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  • Sep 20, 2014
  • Updated: 8:52pm
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PROPERTY

Lower rates, cash influx make shops hot property

PUBLISHED : Friday, 26 October, 2012, 12:00am
UPDATED : Friday, 26 October, 2012, 2:50am

Shops are expected to change hands briskly in coming months as an influx of hot money and lower borrowing costs for non-residential property spur investment interest, agents say.

Figures from Ricacorp (CIR) Properties indicate transactions in retail properties increased 16 per cent last month from August to 448, and the total value edged up 2 per cent to HK$6.37 billion.

"The inflow of hot money will add fuel to the fire," Kelvin Li Chun-lung, senior sales director at Midland Commercial, a unit of Midland Realty, said.

Danny Chan Chu-hang, national director of Hong Kong capital markets at Jones Lang LaSalle, expects the retail investment market to benefit from positive sentiment.

A growing number of investors were shifting to retail properties because the special stamp duty introduced by the government to cool the red-hot residential market did not apply to the sector, he said.

To cash in on the market boom, Hang Seng Bank is offering three shops occupying the ground floor and the entire first floor of the Kam Heung Building in Aberdeen for public tender through Jones Lang LaSalle. Agents estimate the shops could fetch a bid of about HK$160 million. Tendering will close at noon on January 9.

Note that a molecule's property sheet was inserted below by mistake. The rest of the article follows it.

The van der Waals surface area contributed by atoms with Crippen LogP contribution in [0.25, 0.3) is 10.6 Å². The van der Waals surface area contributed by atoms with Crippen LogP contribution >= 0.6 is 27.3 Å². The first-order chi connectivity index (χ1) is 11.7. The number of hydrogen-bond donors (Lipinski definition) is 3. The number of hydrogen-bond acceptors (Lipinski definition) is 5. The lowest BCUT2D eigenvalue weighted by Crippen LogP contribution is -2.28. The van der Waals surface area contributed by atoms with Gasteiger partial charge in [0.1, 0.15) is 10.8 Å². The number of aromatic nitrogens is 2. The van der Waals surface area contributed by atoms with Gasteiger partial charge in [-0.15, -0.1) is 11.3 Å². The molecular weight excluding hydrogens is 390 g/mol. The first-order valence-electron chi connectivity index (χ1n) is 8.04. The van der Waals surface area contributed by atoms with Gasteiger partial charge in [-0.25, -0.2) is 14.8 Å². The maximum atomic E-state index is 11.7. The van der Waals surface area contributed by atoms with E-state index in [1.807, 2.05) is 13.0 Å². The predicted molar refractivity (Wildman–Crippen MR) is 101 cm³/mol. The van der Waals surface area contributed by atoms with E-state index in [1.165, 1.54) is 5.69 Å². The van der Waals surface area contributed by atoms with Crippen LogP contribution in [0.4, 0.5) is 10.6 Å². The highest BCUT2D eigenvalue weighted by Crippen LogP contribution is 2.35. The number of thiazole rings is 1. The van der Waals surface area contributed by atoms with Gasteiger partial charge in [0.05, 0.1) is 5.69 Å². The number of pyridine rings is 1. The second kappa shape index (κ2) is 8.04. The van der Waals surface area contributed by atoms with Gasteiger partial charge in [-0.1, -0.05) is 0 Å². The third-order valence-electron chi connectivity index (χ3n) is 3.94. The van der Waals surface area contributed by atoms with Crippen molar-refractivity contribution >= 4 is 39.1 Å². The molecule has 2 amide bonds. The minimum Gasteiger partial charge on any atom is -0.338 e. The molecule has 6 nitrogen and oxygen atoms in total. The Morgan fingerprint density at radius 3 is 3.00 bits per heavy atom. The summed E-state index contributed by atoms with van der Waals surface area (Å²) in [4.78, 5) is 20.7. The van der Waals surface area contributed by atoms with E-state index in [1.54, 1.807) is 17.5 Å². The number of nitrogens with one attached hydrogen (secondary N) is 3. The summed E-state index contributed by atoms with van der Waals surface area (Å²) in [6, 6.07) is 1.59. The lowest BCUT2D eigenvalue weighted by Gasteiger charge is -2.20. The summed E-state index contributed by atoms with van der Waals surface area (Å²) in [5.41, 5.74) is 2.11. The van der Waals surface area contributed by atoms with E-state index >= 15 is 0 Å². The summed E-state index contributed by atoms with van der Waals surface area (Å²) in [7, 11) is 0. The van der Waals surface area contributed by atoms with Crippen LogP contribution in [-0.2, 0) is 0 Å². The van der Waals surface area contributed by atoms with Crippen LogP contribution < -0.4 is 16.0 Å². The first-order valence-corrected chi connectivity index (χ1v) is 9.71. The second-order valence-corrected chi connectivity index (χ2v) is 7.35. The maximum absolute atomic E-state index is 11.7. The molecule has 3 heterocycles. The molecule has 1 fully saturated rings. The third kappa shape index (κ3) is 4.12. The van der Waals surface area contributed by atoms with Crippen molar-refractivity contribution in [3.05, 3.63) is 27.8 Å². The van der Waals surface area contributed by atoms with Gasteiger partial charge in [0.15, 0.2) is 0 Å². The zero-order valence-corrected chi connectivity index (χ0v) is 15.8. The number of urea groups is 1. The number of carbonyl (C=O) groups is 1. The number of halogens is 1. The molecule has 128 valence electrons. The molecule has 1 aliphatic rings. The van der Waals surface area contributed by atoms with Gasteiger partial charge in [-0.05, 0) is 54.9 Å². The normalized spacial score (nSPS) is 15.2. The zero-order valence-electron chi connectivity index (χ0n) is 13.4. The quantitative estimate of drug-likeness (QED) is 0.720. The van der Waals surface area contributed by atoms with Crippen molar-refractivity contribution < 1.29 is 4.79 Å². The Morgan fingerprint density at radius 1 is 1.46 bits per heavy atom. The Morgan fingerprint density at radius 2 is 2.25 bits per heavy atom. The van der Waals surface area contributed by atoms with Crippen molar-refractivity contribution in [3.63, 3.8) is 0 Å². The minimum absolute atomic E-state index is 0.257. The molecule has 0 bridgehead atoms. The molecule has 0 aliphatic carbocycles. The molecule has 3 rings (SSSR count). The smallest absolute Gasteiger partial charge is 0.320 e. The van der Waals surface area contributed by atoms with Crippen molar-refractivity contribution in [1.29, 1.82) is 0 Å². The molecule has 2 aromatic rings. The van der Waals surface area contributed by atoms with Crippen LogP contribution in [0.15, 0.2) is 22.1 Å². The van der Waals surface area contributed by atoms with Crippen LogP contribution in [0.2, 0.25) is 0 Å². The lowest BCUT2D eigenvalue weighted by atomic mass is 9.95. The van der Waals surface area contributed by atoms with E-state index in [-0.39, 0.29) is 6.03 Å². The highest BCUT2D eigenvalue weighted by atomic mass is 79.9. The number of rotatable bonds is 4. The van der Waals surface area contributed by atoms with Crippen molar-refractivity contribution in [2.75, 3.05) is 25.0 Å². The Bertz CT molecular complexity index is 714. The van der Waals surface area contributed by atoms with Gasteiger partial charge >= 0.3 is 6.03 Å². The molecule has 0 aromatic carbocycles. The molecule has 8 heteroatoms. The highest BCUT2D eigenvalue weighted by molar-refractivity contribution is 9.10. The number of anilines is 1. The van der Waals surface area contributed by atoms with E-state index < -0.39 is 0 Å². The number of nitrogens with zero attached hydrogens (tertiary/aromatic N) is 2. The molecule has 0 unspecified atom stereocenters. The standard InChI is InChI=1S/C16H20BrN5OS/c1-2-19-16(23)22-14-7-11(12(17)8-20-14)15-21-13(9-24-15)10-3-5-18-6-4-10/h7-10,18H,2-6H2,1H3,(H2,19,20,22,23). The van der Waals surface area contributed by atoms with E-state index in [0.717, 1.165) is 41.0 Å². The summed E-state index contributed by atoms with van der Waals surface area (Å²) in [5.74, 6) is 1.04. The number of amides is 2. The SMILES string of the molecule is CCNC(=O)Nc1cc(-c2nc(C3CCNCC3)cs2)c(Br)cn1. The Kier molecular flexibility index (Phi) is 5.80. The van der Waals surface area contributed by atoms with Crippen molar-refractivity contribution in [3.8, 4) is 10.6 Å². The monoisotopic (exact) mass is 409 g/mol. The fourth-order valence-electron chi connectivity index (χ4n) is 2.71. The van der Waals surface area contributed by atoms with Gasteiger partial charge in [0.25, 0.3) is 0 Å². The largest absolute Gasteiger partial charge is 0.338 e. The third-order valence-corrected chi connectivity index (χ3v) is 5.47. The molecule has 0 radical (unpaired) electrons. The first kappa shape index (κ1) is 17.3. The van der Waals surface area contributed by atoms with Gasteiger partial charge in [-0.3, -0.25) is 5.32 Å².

Flush with liquidity, Wing Lung Bank has cut mortgage rates for commercial properties and for flats held for leasing to 3.1 percentage points below prime, which stands at 5.25 per cent, plus a cash rebate of as much as 0.5 per cent of the loan amount, or a cap of HK$200,000.

Prior to the reduction, mortgage rates for this category of properties were 2.6 to 2.9 percentage points below prime, with no cash rebate.

"Lower borrowing costs and incentives will help to boost transactions," said Ivy Wong Mei-fung, the managing director at Centaline Mortgage Broker.

She said Wing Lung reduced mortgage rates for commercial properties to attract new business because it had found the residential lending market too competitive.

"It is not easy for small to medium-sized banks to compete with big players in the residential lending market," Wong said.

She expects banks to become more aggressive in offering competitive rates for property loans over the next two months, as they have to fill their lending quota by the beginning of next year.

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